During that transition, I just finished my kinesiology degree, and then once I found that out I kind of was still trying to find a position within the field that would be able to support myself and my daughter. I was unable to do that largely, so I went back to the drawing board, went back to the school, enrolled at Athens Tech. They have a Physical Therapy Assistant program there, but they only accept 20 applicants per year. I missed the first year for the program, and then the next year when I applied, I was told I needed to take some prerequisites in order to, yeah, what universities do sometimes. You know, they try to get you to take as many classes as possible, so I went along with that. But one of the classes I had to take was Art Appreciation, and it was taught by a woman named Susannah Flanigan, of no relation. She was one of the best professors I had as far as like art, and the Art Appreciation class really rekindled my passion and my fire for the arts.
When I was learning about all these different artists from these different time periods and hearing their story, and their struggle, and what they went through, it really made me reexamine myself. Not necessarily to compare myself to them. Well, partly to compare myself to them, but not as their big name, I guess what they were able to obtain. But just hearing their story and finding similarities within their struggle when they were starting out, I hit the ground running from that point on, and then after that class, that summer, that following summer, that was the spring semester. That following summer, I took a business class at Goodwill. It was a free business class, and they kind of help you get a feasibility plan, or an outline, for a business plan.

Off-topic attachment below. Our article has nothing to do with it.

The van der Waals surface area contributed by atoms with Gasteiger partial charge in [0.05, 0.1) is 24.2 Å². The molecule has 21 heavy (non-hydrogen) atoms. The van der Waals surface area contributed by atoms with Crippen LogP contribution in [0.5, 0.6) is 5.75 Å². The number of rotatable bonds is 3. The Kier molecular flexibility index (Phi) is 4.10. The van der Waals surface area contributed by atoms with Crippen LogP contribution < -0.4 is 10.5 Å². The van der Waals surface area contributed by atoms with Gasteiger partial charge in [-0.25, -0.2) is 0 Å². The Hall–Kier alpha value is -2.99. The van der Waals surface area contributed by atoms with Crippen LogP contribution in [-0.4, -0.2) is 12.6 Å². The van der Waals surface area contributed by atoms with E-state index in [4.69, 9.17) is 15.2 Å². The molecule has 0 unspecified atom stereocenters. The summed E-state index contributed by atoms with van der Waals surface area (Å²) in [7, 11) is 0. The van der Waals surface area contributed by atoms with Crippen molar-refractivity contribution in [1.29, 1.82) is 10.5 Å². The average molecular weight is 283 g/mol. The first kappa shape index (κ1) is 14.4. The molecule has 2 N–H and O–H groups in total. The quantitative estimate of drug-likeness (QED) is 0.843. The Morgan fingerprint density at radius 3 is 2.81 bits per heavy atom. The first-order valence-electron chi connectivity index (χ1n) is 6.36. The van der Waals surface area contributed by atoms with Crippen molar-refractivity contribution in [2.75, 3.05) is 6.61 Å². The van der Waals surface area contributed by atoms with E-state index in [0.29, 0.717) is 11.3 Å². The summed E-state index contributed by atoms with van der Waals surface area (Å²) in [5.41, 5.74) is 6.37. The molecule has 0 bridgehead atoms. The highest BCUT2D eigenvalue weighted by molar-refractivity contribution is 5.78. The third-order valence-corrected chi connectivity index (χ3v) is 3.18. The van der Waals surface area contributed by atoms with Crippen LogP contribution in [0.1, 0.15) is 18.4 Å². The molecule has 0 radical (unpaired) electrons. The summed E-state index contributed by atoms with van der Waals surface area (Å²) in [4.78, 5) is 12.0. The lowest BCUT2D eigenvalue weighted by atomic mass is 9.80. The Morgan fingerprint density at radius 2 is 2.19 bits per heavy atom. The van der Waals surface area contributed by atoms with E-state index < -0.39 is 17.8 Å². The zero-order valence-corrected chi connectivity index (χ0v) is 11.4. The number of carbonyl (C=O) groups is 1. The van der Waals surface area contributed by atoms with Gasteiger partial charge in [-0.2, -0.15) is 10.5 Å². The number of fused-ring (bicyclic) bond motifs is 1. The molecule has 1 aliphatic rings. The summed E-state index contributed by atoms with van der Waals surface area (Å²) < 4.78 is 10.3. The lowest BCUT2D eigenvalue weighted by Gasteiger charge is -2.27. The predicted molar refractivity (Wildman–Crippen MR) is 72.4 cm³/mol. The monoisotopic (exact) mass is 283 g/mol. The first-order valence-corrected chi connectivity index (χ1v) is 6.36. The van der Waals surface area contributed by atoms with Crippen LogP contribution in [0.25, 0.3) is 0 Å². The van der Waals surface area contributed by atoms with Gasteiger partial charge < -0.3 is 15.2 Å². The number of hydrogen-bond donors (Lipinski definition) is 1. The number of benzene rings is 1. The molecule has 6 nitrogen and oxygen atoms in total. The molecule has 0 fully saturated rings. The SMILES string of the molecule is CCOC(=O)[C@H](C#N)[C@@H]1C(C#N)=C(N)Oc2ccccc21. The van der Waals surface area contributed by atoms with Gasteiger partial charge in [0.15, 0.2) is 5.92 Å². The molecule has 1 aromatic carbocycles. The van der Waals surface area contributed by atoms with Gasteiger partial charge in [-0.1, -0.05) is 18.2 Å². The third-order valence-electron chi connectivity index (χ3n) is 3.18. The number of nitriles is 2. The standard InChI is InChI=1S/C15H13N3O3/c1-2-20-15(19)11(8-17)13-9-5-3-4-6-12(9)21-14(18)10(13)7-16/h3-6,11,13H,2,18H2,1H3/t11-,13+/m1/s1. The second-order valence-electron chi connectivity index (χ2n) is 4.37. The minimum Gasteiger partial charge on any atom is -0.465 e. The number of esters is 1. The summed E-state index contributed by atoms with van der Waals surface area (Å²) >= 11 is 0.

I went through that process and started networking, going to different events, letting people know, “Hey, I'm an artist, a new artist in town.” And just started connecting with all kind of people, and that was the fun part for me. I'm a pretty social person, I like to think. I love going to events, talking to people, meeting people. And before you knew it, I had my own storefront, my own studio.
Dodd: That's great.
Broderick: And that all happened within maybe like an eight-month time period.
Broderick: Yeah, so that was like 2014. 2013?
Dodd: Yeah, for me, you kind of just really burst on the scene, I guess for us, right? Because we started hearing your name, and all of a sudden it was just everywhere. And you know, quickly became acquainted with, and I know you did more so than I. But just your name was everything, and you got a great story. You've done self-starter, man.